Complaining is thanklessness. Complaining is an attitude of entitlement and greed. Complaining is lazy. Complaining is arrogant. And complaining communicates a lack of contentment for what God has provided. It tells other people that we think we are the center of the universe – or at least that we think we should be.

There are things about our lives that are inconvenient, uncomfortable, and irritating – and till we get to heaven there’s nothing we can do about that. But WE are responsible for our responses. God has given us power and freedom to view our circumstances the way He wants us to, and at times even to change our circumstances – and it’s up to us to follow through.

Complaining affects the people who hear it.

There are some activities that many Christians hesitate over because they fear leading others into sin – and that’s a good thing. Drinking and entertainment are a couple of hot topics that come to mind when I think of things that might tempt another Christian to sin. Romans 14 and 1 Corinthians 8 contain instruction regarding our freedom in Christ, and not allowing our freedoms to cause others to stumble into sin – that is the context that we most often think of causing others to stumble. Sadly, I never – NEVER – considered that complaining might make others more likely to sin. But it does. Mark 9:42 shows us how seriously God takes the matter: “If anyone causes one of these little ones—those who believe in me—to stumble, it would be better for them if a large millstone were hung around their neck and they were thrown into the sea.” Wow.

Over my week of camping with my glass-half-empty daughter, I responded to her complaining in a variety of ways – some good and some bad. The good mom and Jesus follower in me answered patiently, and disciplined in love. But at other times, I lost my temper, I was sarcastic, I complained about something myself, I gossiped, or I distanced myself in an unloving way. I take ownership for every one of those responses. But what I realized was that when I complain, others are tempted to respond poorly – just like I was. When we complain, we may be causing others to stumble into their own sin in more ways than one. And as for those who are not saved, complaining will keep them from seeing Christ in us.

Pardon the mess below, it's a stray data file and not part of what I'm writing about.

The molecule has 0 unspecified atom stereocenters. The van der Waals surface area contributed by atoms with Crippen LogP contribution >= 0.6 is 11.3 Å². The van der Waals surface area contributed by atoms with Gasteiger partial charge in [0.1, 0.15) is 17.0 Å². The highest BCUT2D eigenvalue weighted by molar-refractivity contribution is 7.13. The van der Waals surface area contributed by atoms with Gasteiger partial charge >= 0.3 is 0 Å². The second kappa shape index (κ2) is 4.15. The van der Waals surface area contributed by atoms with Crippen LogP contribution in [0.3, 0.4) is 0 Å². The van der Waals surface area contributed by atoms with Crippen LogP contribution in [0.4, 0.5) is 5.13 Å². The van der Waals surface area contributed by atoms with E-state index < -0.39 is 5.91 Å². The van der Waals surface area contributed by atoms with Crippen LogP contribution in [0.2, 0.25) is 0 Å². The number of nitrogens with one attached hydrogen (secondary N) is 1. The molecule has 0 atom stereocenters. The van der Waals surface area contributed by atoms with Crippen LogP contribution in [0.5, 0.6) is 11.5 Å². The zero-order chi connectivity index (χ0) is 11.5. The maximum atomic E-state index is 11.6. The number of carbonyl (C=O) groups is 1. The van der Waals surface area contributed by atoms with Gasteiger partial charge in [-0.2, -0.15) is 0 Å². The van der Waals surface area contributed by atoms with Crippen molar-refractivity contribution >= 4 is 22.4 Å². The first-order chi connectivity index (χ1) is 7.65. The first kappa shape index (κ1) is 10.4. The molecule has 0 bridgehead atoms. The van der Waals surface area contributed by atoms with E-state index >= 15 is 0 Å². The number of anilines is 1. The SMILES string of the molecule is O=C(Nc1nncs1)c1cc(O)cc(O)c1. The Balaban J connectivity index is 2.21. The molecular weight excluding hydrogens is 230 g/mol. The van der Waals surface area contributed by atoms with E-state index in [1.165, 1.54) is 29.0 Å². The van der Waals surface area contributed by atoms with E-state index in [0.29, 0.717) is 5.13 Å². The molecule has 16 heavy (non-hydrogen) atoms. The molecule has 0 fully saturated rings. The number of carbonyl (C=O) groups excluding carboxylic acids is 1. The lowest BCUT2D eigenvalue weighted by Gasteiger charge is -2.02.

Complaining is a condition of the heart.

Complaining is more than just a statement about something we don’t like – it’s a condition of the heart. God is our provider, and the Bible tells us that He will always give us what we need (Luke 12:22-34). So we don’t need more than what He provides for us! Philippians 2:14-15 tells us that we should do all things without complaining so that we can be a light in a dark world…so that we can be set apart…and set apart is what it means to be HOLY! In Philippians 4:11-13 Paul says that he had learned to be content in any and every circumstance, and that he could do all things through Christ who strengthened him – I can only imagine how difficult it was sometimes to be content in jail as he was, and persecuted as he was.  But the same power that rested on Paul rests on us…The same God that empowered Paul empowers us…The same Jesus that saved Paul saved us. And Jesus is enough. Always. If our hearts truly believe that He is enough, we will find nothing to complain about.